REFLECTIONS: my Dad's cremation

Thank you to all that have expressed their condolences, and for giving me space to mourn. It's appreciated so very much.

I've spent the week helping my mom sort the downstairs. Well, I offer help. She lets me do small things but she wants to tackle the most. I give her space.
 
We tackle the upstairs next... my dad's office (aka gadget collection) will take a week itself.


Today was Dad's cremation.

I've attended a few of these. Some of my departed friends didn't have family. They were thrown out of their families because they were gay, or abused, or had a parent with a substance abuse problem. The family didn't care about their death. No funeral. The city would cremate them. I'd ask the crematorium if I could attend.

There I was,  teenage Punkchick clad in my leather jacket and with my 'hawk respectfully combed back, singing "Nearer my God to thee" or "Amazing Grace". It was how I found closure.

I couldn't think of any better way find closure this time around with Dad. The funeral home offered cremation viewing, and I gratefully accepted.

I blinked away tears and softly hummed "Amazing Grace" as Dad's cardboard container rolled into the ovens. (You don't burn caskets, folks.) The door sealed, I breathed a sigh. And then I complemented the Fosters on their very modern crematory.

I suppose Mr Foster and my husband though we were nuts. I explained that I only knew the old school machines... wheel-turning, gauge flicking devices of a bygone era. Jay Foster showed me the all the modern updates.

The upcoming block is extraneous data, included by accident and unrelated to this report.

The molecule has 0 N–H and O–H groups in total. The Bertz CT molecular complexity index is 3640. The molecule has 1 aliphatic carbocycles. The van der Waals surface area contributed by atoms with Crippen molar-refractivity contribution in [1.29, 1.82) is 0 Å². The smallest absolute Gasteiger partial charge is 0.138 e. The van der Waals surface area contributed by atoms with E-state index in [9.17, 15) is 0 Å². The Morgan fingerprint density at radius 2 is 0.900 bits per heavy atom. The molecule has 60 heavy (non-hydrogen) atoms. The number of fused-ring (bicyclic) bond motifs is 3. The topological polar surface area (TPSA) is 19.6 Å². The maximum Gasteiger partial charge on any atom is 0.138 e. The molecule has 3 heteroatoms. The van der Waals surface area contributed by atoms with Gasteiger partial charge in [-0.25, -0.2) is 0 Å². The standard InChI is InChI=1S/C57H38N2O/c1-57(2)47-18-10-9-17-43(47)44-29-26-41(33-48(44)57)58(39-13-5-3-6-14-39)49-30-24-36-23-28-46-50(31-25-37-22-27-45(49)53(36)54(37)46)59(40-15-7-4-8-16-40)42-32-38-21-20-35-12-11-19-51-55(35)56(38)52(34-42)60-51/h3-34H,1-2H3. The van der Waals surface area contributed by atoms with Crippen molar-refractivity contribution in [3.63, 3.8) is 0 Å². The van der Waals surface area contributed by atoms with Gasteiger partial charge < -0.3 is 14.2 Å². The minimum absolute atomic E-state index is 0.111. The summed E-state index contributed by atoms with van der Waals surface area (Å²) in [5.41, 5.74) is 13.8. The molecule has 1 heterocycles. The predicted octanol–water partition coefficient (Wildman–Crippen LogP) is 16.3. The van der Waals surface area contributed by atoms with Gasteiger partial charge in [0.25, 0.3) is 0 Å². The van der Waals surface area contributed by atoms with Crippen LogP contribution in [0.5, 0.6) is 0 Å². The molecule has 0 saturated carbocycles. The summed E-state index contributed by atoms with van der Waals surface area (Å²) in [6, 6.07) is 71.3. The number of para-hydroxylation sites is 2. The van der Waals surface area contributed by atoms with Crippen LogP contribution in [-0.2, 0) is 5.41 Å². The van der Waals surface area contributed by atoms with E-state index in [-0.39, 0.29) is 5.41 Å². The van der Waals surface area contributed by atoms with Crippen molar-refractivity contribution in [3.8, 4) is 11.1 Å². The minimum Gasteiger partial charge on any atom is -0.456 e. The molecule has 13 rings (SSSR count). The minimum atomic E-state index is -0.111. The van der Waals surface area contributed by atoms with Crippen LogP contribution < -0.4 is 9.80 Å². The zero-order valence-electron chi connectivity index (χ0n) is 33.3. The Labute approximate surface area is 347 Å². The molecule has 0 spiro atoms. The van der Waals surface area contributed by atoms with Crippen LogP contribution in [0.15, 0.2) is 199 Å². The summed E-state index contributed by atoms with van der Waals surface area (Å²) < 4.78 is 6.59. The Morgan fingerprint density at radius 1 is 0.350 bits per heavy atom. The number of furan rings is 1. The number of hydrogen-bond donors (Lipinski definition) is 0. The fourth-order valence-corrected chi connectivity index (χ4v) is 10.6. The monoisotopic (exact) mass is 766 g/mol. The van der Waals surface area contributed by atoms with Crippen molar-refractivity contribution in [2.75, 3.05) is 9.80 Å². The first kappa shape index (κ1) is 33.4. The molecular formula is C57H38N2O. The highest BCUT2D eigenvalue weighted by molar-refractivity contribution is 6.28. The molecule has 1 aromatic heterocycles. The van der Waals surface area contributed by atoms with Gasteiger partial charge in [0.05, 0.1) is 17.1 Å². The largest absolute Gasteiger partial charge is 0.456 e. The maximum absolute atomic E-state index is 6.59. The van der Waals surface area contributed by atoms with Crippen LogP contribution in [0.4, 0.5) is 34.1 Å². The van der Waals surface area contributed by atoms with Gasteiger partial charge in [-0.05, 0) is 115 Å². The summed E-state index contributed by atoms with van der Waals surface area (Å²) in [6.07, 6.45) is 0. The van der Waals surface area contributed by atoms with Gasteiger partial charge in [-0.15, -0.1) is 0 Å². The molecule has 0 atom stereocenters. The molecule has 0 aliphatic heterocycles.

I knew in my heart that my dad would have spent an hour listening to Jay explain it all. I am my father's daughter. He instilled in me a love for technology and gadgets. At that very moment, I was filling his shoes.

My father's mind had slipped away over a month ago due to complications from Parkinson's. The man I loved was no longer in that living shell. 
 
But, at that moment in the crematorium, standing next to the massive machine, I felt as though that shell had burned away to free the man. Perhaps Dad was with me in spirit that moment, softly smiling at my insatiable curiosity and listening to our conversation.

Today was the day I bid my Daddy goodbye. It was closure akin to cupping a young bluebird in my palms as I carry it outside. My fingers uncurl to reveal the heavens. At that moment the bird is both afraid and unsure. One tiny boost from my palm and the bird spreads its wings and takes flight. One bird sails into the heavens. One soul slips the bonds of earth to touch God.

Comments

Popular posts from this blog

ORIGINS II

UPDATE: Revamping the blog

TORONTO MICROBURST: it's not about microbrew